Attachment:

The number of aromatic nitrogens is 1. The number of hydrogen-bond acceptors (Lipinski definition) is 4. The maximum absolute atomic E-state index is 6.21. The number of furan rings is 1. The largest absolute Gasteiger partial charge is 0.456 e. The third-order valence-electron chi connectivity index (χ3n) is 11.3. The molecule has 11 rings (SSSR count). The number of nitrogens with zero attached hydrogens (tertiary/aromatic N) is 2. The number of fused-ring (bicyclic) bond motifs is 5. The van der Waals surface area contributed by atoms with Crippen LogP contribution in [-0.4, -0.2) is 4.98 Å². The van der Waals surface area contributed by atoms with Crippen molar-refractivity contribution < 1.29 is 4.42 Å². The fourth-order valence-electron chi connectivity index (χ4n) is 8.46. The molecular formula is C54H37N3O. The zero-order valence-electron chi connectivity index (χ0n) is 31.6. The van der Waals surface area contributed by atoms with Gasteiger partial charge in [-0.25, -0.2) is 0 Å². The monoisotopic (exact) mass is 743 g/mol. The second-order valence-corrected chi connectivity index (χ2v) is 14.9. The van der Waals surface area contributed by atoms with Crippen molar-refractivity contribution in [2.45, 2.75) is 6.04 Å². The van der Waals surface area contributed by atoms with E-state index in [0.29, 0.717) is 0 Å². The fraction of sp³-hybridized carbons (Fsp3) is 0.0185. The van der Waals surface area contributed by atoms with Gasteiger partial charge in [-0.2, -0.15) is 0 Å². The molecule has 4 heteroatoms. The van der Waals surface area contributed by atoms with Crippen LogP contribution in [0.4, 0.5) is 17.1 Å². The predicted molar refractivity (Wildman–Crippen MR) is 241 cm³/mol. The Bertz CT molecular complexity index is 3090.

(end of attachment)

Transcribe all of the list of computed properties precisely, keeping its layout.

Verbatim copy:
The number of aromatic nitrogens is 1. The number of hydrogen-bond acceptors (Lipinski definition) is 4. The maximum absolute atomic E-state index is 6.21. The number of furan rings is 1. The largest absolute Gasteiger partial charge is 0.456 e. The third-order valence-electron chi connectivity index (χ3n) is 11.3. The molecule has 11 rings (SSSR count). The number of nitrogens with zero attached hydrogens (tertiary/aromatic N) is 2. The number of fused-ring (bicyclic) bond motifs is 5. The van der Waals surface area contributed by atoms with Crippen LogP contribution in [-0.4, -0.2) is 4.98 Å². The van der Waals surface area contributed by atoms with Crippen molar-refractivity contribution < 1.29 is 4.42 Å². The fourth-order valence-electron chi connectivity index (χ4n) is 8.46. The molecular formula is C54H37N3O. The zero-order valence-electron chi connectivity index (χ0n) is 31.6. The van der Waals surface area contributed by atoms with Gasteiger partial charge in [-0.25, -0.2) is 0 Å². The monoisotopic (exact) mass is 743 g/mol. The second-order valence-corrected chi connectivity index (χ2v) is 14.9. The van der Waals surface area contributed by atoms with Crippen molar-refractivity contribution in [2.45, 2.75) is 6.04 Å². The van der Waals surface area contributed by atoms with E-state index in [0.29, 0.717) is 0 Å². The fraction of sp³-hybridized carbons (Fsp3) is 0.0185. The van der Waals surface area contributed by atoms with Gasteiger partial charge in [-0.2, -0.15) is 0 Å². The molecule has 4 heteroatoms. The van der Waals surface area contributed by atoms with Crippen LogP contribution in [0.4, 0.5) is 17.1 Å². The predicted molar refractivity (Wildman–Crippen MR) is 241 cm³/mol. The Bertz CT molecular complexity index is 3090.